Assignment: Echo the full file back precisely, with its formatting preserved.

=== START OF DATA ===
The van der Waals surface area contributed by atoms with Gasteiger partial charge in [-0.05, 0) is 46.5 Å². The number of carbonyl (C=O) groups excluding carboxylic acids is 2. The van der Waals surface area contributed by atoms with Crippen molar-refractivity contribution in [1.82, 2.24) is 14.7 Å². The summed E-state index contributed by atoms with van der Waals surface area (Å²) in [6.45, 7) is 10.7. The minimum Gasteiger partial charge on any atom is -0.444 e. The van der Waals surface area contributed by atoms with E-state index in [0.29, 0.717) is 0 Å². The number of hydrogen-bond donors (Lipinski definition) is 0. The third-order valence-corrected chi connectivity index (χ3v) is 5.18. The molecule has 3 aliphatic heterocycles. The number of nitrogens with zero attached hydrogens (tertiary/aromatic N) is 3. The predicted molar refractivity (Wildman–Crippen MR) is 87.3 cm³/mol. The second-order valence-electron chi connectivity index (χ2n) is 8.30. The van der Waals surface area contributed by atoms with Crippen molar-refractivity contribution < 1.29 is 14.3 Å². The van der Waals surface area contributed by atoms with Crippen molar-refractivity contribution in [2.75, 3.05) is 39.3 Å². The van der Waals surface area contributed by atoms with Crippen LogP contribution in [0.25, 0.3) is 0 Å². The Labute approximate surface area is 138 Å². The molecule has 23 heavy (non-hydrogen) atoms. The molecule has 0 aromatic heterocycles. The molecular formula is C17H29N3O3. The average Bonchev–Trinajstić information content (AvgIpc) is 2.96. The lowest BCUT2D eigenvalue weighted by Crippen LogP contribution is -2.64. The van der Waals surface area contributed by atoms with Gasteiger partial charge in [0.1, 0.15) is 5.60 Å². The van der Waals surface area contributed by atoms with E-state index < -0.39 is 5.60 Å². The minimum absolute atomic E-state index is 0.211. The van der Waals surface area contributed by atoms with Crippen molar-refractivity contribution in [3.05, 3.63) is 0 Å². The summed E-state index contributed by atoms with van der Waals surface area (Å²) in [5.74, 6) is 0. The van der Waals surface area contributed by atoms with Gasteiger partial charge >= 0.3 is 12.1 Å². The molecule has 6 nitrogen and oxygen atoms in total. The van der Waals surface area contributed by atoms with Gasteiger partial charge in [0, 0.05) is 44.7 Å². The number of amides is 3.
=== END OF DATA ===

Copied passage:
The van der Waals surface area contributed by atoms with Gasteiger partial charge in [-0.05, 0) is 46.5 Å². The number of carbonyl (C=O) groups excluding carboxylic acids is 2. The van der Waals surface area contributed by atoms with Crippen molar-refractivity contribution in [1.82, 2.24) is 14.7 Å². The summed E-state index contributed by atoms with van der Waals surface area (Å²) in [6.45, 7) is 10.7. The minimum Gasteiger partial charge on any atom is -0.444 e. The van der Waals surface area contributed by atoms with E-state index in [0.29, 0.717) is 0 Å². The number of hydrogen-bond donors (Lipinski definition) is 0. The third-order valence-corrected chi connectivity index (χ3v) is 5.18. The molecule has 3 aliphatic heterocycles. The number of nitrogens with zero attached hydrogens (tertiary/aromatic N) is 3. The predicted molar refractivity (Wildman–Crippen MR) is 87.3 cm³/mol. The second-order valence-electron chi connectivity index (χ2n) is 8.30. The van der Waals surface area contributed by atoms with Crippen molar-refractivity contribution < 1.29 is 14.3 Å². The van der Waals surface area contributed by atoms with Crippen molar-refractivity contribution in [2.75, 3.05) is 39.3 Å². The van der Waals surface area contributed by atoms with Crippen LogP contribution in [0.25, 0.3) is 0 Å². The Labute approximate surface area is 138 Å². The molecule has 23 heavy (non-hydrogen) atoms. The molecule has 0 aromatic heterocycles. The molecular formula is C17H29N3O3. The average Bonchev–Trinajstić information content (AvgIpc) is 2.96. The lowest BCUT2D eigenvalue weighted by Crippen LogP contribution is -2.64. The van der Waals surface area contributed by atoms with Gasteiger partial charge in [0.1, 0.15) is 5.60 Å². The van der Waals surface area contributed by atoms with E-state index < -0.39 is 5.60 Å². The minimum absolute atomic E-state index is 0.211. The van der Waals surface area contributed by atoms with Crippen molar-refractivity contribution in [3.05, 3.63) is 0 Å². The summed E-state index contributed by atoms with van der Waals surface area (Å²) in [5.74, 6) is 0. The van der Waals surface area contributed by atoms with Gasteiger partial charge >= 0.3 is 12.1 Å². The molecule has 6 nitrogen and oxygen atoms in total. The van der Waals surface area contributed by atoms with Gasteiger partial charge in [0, 0.05) is 44.7 Å². The number of amides is 3.